Peter Enns, Inspiration and Incarnation: Evangelicals and the Problem of the Old Testament (Grand Rapids: Baker Books, 2005).
Peter Enns, Old Testament scholar, author, and blogger, has stirred up the evangelical community with his book, Inspiration and Incarnation (Baker, 2005). Challenging evangelicals with a bevy of interpretive problems that he finds in the Bible, Enns proffers a new approach to reading the Bible that attempts to move past the fundamentalist-modernist impasse (14-15). He suggests an incarnational analogy for understanding the Bible (17-18), and he explains how this model, which mirrors Christ’s humanity and divinity, better articulates Scripture’s concurrent inscripturation.
I am not so convinced. Let me summarize and analyze:
In chapter 1, Enns attempts to move past the “Bible Wars” and to provide a better way of reading the Bible. The model he proposes is one that aims to avoid the strictures of dogma; one that instead reads the Bible in its own culture and presentation. That sounds great, but just doesn’t work. By ignoring the lessons learned from the modernist controversy, Enns heads in the same perilous direction–diminishing, if not denying, the uniqueness, unity, and inerrancy of God’s inspired Word.
In chapter 2, Enns discusses Ancient Near Eastern (ANE) similarities to the OT documents and the impact that recent archaeological discoveries have had on Old Testament research. While his survey of the extant material is itself helpful, his conclusions blur the uniqueness of God’s Word. Enns compares Genesis 1-11 to the pagan myths of Israel’s neighbors, without advancing positions that retain God’s unique and direct inspiration of the biblical authors; he equates the OT law with the common laws of the ANE world, discounting their divine authority; and he shows how Israel’s Monarchic history may not contain the full accounting of historical events, which cast a shadow of doubt on the text.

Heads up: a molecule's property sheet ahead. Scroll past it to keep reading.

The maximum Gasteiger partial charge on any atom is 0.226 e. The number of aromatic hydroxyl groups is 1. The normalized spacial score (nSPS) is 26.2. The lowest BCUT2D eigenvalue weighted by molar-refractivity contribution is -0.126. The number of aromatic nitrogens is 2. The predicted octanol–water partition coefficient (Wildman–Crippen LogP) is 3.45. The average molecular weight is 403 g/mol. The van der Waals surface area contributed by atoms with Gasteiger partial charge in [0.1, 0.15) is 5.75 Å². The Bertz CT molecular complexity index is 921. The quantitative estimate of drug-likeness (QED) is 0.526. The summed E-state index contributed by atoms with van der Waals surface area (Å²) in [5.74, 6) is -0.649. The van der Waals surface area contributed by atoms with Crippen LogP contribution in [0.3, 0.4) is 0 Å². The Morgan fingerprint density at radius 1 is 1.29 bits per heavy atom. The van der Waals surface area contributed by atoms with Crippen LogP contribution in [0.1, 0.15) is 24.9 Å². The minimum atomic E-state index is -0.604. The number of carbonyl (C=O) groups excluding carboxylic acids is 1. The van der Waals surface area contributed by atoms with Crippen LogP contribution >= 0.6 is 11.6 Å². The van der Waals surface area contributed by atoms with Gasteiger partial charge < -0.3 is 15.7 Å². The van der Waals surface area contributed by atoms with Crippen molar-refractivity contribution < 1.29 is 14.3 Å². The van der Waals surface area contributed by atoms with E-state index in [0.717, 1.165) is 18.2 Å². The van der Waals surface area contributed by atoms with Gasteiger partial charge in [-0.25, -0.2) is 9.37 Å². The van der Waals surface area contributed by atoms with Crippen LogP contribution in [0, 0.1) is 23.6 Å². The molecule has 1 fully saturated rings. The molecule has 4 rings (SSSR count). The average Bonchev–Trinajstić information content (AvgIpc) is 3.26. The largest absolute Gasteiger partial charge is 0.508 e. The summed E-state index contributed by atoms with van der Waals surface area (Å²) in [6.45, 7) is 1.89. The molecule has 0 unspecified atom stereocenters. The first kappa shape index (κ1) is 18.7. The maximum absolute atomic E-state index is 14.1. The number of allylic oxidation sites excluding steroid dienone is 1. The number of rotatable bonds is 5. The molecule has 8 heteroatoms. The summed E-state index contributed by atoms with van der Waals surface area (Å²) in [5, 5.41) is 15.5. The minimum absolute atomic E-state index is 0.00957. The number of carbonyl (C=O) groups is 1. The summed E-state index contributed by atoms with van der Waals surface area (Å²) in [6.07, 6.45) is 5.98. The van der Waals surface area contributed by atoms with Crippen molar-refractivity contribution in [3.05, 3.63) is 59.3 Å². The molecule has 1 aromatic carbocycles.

Taken together and without any opposing voice, Enns chapter leaves the reader with gaping holes in his ability to trust the veracity of Scripture. Methodologically, he fails to present other evangelical and scholarly explanations for these matters, that have given more faithful, and in my opinion better explanations for the issues at hand. G.K. Beale exposes this shortfall in his JETS article “Myth, History, and Inspiration” (2006), pointing to D.J. Wiseman, Alan Millard, Meredith Kline, Daniel Block, and Richard Hess as better Old Testament interpreters.
In chapter 3, Enns highlights many source of diversity in the OT (i.e. Wisdom literature, Chronicles, and the Law). To Enns diversity is not a commendable expression of God’s complexity in divine revelation, but a human problem that arises from competing truth claims–though “truth claims” may be too dogmatic and propositional for Enns. These ostensible contradictions are better seen as divinely inspired tensions in Scripture that thicken the unity of Scripture than multi-authored inconsistencies.
The intentional complexity and tension of the Bible can be seen in passages like Proverbs 26:4-5, which on the surface seems to present two antithetical statements side-by-side. On further consideration, however, these opposing proverbs are better understood to give a balanced and situational word of counsel for thos handling a fool–sometimes you respond, sometimes you don’t (cf. Ecc. 3:1-8). So then, Scripture is filled with tensive verses that add texture, clarity, and nuance the metanarrative, but it is an unnecessary conclusion to reject unity at the expense of perceived diversity.